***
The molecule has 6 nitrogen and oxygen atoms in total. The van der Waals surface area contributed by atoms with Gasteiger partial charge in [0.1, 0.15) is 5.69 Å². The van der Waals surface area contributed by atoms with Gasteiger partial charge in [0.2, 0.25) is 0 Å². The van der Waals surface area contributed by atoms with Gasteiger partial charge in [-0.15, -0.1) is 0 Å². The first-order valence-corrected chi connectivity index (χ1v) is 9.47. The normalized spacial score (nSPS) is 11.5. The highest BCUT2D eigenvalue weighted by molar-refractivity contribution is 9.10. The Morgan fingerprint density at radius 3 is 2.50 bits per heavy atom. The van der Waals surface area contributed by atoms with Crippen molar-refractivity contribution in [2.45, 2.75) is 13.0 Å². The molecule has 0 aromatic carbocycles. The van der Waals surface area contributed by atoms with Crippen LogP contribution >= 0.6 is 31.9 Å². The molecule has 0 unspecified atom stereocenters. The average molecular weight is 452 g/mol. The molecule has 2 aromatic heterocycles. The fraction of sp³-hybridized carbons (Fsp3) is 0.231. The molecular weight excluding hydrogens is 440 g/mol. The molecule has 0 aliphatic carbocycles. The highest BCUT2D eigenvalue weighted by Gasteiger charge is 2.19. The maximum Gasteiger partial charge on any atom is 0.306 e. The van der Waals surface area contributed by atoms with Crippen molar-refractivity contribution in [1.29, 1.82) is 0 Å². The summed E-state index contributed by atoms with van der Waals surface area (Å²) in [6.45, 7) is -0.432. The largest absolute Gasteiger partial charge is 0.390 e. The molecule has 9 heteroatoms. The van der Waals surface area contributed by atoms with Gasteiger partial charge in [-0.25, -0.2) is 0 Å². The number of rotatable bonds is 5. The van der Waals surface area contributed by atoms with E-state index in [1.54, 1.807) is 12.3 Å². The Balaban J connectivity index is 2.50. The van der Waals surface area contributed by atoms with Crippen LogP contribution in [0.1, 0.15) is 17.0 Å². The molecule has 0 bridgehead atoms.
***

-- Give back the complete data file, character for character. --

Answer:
The molecule has 6 nitrogen and oxygen atoms in total. The van der Waals surface area contributed by atoms with Gasteiger partial charge in [0.1, 0.15) is 5.69 Å². The van der Waals surface area contributed by atoms with Gasteiger partial charge in [0.2, 0.25) is 0 Å². The van der Waals surface area contributed by atoms with Gasteiger partial charge in [-0.15, -0.1) is 0 Å². The first-order valence-corrected chi connectivity index (χ1v) is 9.47. The normalized spacial score (nSPS) is 11.5. The highest BCUT2D eigenvalue weighted by molar-refractivity contribution is 9.10. The Morgan fingerprint density at radius 3 is 2.50 bits per heavy atom. The van der Waals surface area contributed by atoms with Crippen molar-refractivity contribution in [2.45, 2.75) is 13.0 Å². The molecule has 0 aromatic carbocycles. The van der Waals surface area contributed by atoms with Crippen LogP contribution >= 0.6 is 31.9 Å². The molecule has 0 unspecified atom stereocenters. The average molecular weight is 452 g/mol. The molecule has 2 aromatic heterocycles. The fraction of sp³-hybridized carbons (Fsp3) is 0.231. The molecular weight excluding hydrogens is 440 g/mol. The molecule has 0 aliphatic carbocycles. The highest BCUT2D eigenvalue weighted by Gasteiger charge is 2.19. The maximum Gasteiger partial charge on any atom is 0.306 e. The van der Waals surface area contributed by atoms with Crippen molar-refractivity contribution in [1.29, 1.82) is 0 Å². The summed E-state index contributed by atoms with van der Waals surface area (Å²) in [6.45, 7) is -0.432. The largest absolute Gasteiger partial charge is 0.390 e. The molecule has 9 heteroatoms. The van der Waals surface area contributed by atoms with Gasteiger partial charge in [-0.25, -0.2) is 0 Å². The number of rotatable bonds is 5. The van der Waals surface area contributed by atoms with E-state index in [1.54, 1.807) is 12.3 Å². The Balaban J connectivity index is 2.50. The van der Waals surface area contributed by atoms with Crippen LogP contribution in [0.1, 0.15) is 17.0 Å². The molecule has 0 bridgehead atoms.